province in his wisdom ask for these reinforcements, because it seems to me it would be wholly improper for us in this chamber under our federal system of government, to be debating matters which are within provincial jurisdiction. I certainly do not intend in this opening statement of mine, to enter into that at all, and I hope that other hon. members intend to follow the rules of this house in the same way.

In order to give the background of what I want to say I would like to ask members of the committee to cast their minds back to March 11 last when something not quite unprecedented but I think very unusual in the experience of most of us in this house happened. I have been in Ottawa a rather close observer of parliament since the year 1937 and the session of 1938, and it has almost invariably been the rule for the minister of justice, no matter who occupied that office, when questions were asked about the administration of justice within a province to point out that that matter was a purely provincial one and to give no further answer. I think that what the Minister of Justice did on March 11 at 2.30 in the afternoon was right. Here was a situation that did, not directly but indirectly, affect the members of this house, and the minister gave what I regard as a wholly admirable, just and fair statement of the situation with respect to the mounted police as it was up until that time. It was a statement every word of which I agree with, a statement which I consider wholly admirable and proper, and I want to emphasize that very strongly.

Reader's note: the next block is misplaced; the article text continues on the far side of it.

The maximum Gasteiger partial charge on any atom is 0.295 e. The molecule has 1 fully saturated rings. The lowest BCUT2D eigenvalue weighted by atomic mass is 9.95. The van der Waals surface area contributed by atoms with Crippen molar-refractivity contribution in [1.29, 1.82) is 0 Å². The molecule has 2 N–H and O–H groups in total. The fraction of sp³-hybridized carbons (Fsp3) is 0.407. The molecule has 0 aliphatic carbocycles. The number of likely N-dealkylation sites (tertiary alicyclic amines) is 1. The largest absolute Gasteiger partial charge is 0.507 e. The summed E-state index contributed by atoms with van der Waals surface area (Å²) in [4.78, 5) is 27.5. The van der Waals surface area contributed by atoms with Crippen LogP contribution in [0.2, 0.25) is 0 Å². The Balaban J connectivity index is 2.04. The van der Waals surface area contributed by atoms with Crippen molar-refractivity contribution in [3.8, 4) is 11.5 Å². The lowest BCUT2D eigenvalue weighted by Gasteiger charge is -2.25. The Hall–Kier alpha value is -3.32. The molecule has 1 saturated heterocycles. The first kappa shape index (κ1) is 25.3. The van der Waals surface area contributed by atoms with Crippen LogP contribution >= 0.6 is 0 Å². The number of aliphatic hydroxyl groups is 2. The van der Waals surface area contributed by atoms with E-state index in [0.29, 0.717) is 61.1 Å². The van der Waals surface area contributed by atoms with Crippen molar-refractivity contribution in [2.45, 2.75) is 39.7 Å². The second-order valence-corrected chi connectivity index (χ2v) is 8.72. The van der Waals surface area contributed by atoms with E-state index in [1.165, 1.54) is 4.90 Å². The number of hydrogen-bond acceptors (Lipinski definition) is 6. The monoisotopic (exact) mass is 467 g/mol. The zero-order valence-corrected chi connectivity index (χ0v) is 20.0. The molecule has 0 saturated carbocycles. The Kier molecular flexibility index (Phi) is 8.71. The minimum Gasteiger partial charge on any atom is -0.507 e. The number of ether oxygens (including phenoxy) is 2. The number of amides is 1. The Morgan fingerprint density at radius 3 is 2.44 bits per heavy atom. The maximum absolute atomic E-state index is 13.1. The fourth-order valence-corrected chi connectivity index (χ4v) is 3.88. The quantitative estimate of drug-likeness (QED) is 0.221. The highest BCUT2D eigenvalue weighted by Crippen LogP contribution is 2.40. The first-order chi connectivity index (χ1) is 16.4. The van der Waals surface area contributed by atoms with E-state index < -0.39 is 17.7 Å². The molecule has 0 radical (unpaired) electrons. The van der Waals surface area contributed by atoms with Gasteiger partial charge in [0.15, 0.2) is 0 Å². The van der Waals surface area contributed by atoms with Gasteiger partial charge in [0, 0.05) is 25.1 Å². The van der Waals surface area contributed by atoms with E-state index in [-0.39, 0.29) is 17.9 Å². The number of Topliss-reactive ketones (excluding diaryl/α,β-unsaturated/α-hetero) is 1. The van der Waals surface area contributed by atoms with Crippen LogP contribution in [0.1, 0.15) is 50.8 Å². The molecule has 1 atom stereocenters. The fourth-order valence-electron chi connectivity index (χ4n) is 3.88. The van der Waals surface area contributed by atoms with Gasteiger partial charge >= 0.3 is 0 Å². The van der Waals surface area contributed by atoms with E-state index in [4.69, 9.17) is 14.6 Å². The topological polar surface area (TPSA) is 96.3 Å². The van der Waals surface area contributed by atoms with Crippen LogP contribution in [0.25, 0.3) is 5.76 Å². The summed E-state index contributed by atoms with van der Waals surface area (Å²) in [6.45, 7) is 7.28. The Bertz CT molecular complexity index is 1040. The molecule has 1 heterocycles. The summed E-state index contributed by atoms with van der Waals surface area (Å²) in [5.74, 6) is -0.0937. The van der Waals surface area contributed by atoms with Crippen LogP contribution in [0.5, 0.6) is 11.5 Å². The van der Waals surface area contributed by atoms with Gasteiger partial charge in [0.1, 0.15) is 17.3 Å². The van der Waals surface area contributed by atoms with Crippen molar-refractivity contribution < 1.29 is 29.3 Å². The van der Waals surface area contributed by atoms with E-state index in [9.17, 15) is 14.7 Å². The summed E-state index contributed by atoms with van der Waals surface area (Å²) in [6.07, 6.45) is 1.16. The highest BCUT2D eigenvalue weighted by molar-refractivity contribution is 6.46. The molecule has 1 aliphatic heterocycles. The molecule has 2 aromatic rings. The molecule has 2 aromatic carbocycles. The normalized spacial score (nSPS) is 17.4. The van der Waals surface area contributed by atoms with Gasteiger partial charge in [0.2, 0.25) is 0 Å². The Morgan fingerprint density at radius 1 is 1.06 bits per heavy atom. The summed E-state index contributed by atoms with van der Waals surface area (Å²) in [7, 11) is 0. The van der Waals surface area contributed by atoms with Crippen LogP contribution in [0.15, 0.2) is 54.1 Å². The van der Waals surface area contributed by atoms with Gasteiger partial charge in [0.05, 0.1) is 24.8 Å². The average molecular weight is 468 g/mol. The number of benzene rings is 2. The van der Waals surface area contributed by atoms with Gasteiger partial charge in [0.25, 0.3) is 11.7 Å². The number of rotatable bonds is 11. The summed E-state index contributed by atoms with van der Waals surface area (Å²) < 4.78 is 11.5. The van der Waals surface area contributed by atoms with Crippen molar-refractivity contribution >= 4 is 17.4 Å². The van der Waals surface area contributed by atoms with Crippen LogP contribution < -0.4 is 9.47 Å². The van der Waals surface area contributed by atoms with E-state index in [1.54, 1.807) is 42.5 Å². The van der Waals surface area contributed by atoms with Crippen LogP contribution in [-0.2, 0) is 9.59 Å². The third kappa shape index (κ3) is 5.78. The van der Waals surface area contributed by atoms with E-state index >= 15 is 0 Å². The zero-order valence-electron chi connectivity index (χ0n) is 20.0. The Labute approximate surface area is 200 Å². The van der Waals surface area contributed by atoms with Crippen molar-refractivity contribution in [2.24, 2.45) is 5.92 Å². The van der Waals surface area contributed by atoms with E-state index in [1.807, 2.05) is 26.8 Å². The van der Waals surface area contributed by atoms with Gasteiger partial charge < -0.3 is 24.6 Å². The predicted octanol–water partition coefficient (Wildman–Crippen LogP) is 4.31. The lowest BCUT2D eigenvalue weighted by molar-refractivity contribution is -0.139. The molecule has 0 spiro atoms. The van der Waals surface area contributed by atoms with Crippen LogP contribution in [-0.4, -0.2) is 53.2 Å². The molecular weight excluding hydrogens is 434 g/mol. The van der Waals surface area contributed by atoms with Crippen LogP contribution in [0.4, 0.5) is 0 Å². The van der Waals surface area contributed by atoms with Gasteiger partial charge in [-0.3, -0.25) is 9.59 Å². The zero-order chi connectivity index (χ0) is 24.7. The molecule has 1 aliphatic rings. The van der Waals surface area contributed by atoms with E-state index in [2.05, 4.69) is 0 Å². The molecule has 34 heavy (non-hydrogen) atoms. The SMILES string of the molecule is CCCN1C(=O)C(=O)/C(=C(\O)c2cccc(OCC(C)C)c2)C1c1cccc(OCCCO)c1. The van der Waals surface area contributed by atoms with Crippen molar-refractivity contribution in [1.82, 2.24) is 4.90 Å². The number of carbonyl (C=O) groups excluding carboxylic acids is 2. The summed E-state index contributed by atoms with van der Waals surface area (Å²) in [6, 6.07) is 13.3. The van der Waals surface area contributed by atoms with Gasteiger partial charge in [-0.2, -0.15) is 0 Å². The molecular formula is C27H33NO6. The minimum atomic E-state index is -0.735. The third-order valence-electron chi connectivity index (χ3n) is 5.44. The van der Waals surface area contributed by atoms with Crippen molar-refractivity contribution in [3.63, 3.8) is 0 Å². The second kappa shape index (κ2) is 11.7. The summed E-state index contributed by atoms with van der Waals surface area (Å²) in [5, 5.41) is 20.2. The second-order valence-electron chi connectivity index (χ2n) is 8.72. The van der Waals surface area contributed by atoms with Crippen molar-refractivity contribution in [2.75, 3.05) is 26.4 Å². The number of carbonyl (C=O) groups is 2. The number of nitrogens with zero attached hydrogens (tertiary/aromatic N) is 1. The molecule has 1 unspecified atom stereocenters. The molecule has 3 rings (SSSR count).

I will not read the whole statement into the record, but I would like to emphasize one or two points which the minister made with regard to this matter. At page 1825 of Hansard for March 11 he said:

The fact that there is a strike, however, does not relieve the police of their responsibilities in this field-

The minister had just referred to law enforcement in the preceding paragraph; and if the minister feels I am not reading enough, I am sure he will tell me.

-but on the contrary imposes upon them extra duties of taking precautions-

And I emphasize the words "extra duties".